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The role of shellfish and tortoise subsistence at Klipdrift Cave
University of the Witwatersrand
I present the results of shellfish and tortoise analyses from Klipdrift Cave (KDC), a newly excavated site in the De Hoop Nature Reserve, southern Cape, South Africa. The excavated layers at KDC fall within the Oakhurst Industry, dating to between 11.8 and 9.7 ka. Shellfish were identified to species level and quantified in terms of the Minimum Number of Individuals (MNI) and weight. The species composition at KDC reflects changing environmental conditions that may relate to the effect of the Younger Dryas event, changing from a sheltered sandy bay to a habitat with more exposed rocks and less sand after 11 ka. T. sarmaticus opercula, Cymbula oculus shells and tortoise medio-lateral humeri were measured to investigate whether human predation pressure could have affected the growth patterns through time. The tortoise sizes at KDC, and some other Oakhurst sites, are similar to that of the MSA and the data is inconclusive on whether intensive harvesting was involved in collecting this fauna.
Department of Anthropology and Archaeology
Wednesday 27th Aug 2014,
14:00pm in HB 8-18
Reconstructing the environment of the earliest African hominid. Soils, trees, grasses, carbon isotopes and Ardipithecus
Stanley H. Ambrose
Department of Anthropology
University of Illinois
Did our earliest hominid ancestor begin to walk on two legs in forests, woodlands or grasslands? A new model of the relationship of the carbon isotope ratios of soil to the proportions of tree versus C4 grass cover in tropical savannas produces results consistent with a model of bipedal origins in grassy savannas. However, this model was developed using data mainly from floral habitats on infertile sandy soils, and may be irrelevant for fossil sites in regions with fertile soils.
Details: 25 July at 11 am in the seminar room of the Plant Science Complex (University of Pretoria)
An overview of archaeological investigations in Antsaragnasoa Bay, southwest Madagascar
Kristina Guild from Yale University will be giving a talk on her work in Antsaragnasoa Bay in southwest Madagascar.
This is a wonderful opportunity to learn about the Archaeology of Madagascar.
Date: Monday 9 September 2013
Place: Seminar room (HSB 8-18), Humanities Building, University of Pretoria
Time: 12:30 – 13:30
See you there!
Professor Revil Mason Seminar
Dr. Ndlovu introducing Prof. Mason
Yesterday Professor Revil Mason gave a seminar on southern African Archaeology to the students, staff and guests of the Department of Anthropology and Archaeology of the University of Pretoria. The lecture was educational and it was fascinating to hear first hand accounts of now famous excavations in southern Africa. Professor Mason showed a series of images and explained each one in conjunction with interesting facts and some background information.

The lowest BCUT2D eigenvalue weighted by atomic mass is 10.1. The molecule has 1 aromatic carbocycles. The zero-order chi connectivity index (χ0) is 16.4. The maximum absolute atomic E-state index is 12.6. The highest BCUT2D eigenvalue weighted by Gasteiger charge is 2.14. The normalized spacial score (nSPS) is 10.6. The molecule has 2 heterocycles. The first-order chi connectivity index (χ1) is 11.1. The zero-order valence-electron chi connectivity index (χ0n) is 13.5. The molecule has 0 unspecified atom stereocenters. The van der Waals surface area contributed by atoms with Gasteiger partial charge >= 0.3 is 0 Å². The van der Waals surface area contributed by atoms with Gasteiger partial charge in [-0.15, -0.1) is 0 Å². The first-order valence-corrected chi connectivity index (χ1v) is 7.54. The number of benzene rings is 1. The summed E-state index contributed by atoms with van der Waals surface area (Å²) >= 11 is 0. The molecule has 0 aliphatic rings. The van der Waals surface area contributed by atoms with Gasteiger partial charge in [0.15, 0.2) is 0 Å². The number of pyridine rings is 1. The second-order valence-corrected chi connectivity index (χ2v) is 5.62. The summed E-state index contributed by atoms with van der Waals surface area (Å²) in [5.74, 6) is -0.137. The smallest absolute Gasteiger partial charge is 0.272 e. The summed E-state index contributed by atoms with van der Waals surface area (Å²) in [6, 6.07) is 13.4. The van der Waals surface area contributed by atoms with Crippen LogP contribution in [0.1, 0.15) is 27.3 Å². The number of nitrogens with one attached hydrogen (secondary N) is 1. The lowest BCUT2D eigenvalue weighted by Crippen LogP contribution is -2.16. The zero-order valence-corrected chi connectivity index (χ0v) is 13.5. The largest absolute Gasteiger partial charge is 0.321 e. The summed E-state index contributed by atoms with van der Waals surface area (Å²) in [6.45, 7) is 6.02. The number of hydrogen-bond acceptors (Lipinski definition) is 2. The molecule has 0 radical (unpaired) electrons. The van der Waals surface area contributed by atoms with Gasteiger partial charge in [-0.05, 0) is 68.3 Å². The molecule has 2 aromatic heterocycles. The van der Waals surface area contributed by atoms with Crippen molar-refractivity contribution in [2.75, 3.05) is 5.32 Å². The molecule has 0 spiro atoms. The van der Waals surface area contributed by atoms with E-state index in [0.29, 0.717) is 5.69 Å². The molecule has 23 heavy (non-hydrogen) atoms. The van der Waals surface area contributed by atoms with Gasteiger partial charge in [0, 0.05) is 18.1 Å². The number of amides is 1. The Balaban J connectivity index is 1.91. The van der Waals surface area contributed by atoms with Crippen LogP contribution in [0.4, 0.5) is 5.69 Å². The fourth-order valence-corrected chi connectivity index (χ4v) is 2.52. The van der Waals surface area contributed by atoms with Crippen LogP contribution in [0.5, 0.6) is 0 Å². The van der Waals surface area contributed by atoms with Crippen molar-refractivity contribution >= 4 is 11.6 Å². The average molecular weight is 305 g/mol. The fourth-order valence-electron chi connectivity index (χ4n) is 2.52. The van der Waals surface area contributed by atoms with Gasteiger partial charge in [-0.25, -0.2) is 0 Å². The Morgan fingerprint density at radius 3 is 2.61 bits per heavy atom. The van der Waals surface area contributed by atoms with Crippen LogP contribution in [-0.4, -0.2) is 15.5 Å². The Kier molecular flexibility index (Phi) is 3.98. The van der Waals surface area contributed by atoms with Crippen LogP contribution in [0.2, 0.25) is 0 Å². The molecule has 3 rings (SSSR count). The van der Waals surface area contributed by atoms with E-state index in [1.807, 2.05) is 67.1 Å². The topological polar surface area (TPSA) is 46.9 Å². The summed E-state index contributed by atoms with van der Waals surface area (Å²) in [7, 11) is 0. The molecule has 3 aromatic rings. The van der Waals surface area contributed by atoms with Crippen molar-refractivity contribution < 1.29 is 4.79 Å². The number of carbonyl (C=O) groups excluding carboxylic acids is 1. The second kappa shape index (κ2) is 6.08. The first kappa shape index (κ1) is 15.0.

To thank Professor Mason for sharing his wealth of knowledge with the students, Kefilwe Rammutloa, the chairperson of the University of Pretoria Archaeological Society for students (UPAS), presented Professor Mason with a token of their appreciation.
The seminar was a very successful learning experience for all.
Professor Revil Mason Seminar
The Department of Anthropology and Archaeology in conjunction with the University of Pretoria Archaeological Society for students (UPAS) brings you:
Southern African Archaeology then and now
Professor Revil Mason, formerly with the University of the Witwatersrand (1953-1989), is a well know and highly accomplished South African born archaeologist. He studied archaeology at the University of Cape Town under Professor John Goodwin, South Africa’s first professional archaeologist. Professor Mason was employed by Mr van Riet Lowe in 1953 to excavate Cave of Hearths, and this was the beginning of a long and highly successful career in archaeology.
Professor Mason will be giving a lecture on southern African archaeology, particularly focusing on his early and current work on Sotho-Tswana archaeology. Through the experience of this pioneer, the lecture will take you on a journey on how far southern African archaeology has come.
Date: Thursday, 14 August 2013
Venue: Humanities Building (HSB 8/18), University of Pretoria, Hatfield Campus, Lynnwood Road, Pretoria
Hope to see you all there!